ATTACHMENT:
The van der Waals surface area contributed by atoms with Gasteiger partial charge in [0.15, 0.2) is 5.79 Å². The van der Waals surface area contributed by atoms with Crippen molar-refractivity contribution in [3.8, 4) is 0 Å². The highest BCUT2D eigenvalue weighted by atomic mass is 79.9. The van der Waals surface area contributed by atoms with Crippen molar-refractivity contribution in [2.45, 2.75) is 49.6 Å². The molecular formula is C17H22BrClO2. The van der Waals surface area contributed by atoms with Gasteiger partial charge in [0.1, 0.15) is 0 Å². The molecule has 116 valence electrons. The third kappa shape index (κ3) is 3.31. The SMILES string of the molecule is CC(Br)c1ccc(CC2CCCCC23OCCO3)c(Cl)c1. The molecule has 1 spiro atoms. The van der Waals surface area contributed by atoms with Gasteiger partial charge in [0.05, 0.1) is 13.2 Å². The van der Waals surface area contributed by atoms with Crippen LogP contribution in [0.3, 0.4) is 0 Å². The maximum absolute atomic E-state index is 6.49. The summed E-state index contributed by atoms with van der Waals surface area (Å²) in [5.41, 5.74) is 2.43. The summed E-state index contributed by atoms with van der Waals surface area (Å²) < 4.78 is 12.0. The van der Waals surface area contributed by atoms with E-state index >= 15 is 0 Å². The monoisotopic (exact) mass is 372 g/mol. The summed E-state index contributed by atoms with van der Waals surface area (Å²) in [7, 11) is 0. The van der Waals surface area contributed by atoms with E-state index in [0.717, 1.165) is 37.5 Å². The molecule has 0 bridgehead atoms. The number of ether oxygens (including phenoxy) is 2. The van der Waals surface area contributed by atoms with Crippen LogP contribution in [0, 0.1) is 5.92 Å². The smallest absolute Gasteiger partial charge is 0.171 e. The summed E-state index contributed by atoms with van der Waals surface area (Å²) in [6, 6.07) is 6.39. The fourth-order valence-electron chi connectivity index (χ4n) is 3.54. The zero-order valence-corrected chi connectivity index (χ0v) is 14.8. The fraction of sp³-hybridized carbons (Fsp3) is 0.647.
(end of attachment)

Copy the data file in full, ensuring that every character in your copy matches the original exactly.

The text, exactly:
The van der Waals surface area contributed by atoms with Gasteiger partial charge in [0.15, 0.2) is 5.79 Å². The van der Waals surface area contributed by atoms with Crippen molar-refractivity contribution in [3.8, 4) is 0 Å². The highest BCUT2D eigenvalue weighted by atomic mass is 79.9. The van der Waals surface area contributed by atoms with Crippen molar-refractivity contribution in [2.45, 2.75) is 49.6 Å². The molecular formula is C17H22BrClO2. The van der Waals surface area contributed by atoms with Gasteiger partial charge in [0.1, 0.15) is 0 Å². The molecule has 116 valence electrons. The third kappa shape index (κ3) is 3.31. The SMILES string of the molecule is CC(Br)c1ccc(CC2CCCCC23OCCO3)c(Cl)c1. The molecule has 1 spiro atoms. The van der Waals surface area contributed by atoms with Gasteiger partial charge in [0.05, 0.1) is 13.2 Å². The van der Waals surface area contributed by atoms with Crippen LogP contribution in [0.3, 0.4) is 0 Å². The maximum absolute atomic E-state index is 6.49. The summed E-state index contributed by atoms with van der Waals surface area (Å²) in [5.41, 5.74) is 2.43. The summed E-state index contributed by atoms with van der Waals surface area (Å²) < 4.78 is 12.0. The van der Waals surface area contributed by atoms with E-state index >= 15 is 0 Å². The monoisotopic (exact) mass is 372 g/mol. The summed E-state index contributed by atoms with van der Waals surface area (Å²) in [7, 11) is 0. The van der Waals surface area contributed by atoms with E-state index in [0.717, 1.165) is 37.5 Å². The molecule has 0 bridgehead atoms. The number of ether oxygens (including phenoxy) is 2. The van der Waals surface area contributed by atoms with Crippen LogP contribution in [0, 0.1) is 5.92 Å². The smallest absolute Gasteiger partial charge is 0.171 e. The summed E-state index contributed by atoms with van der Waals surface area (Å²) in [6, 6.07) is 6.39. The fourth-order valence-electron chi connectivity index (χ4n) is 3.54. The zero-order valence-corrected chi connectivity index (χ0v) is 14.8. The fraction of sp³-hybridized carbons (Fsp3) is 0.647.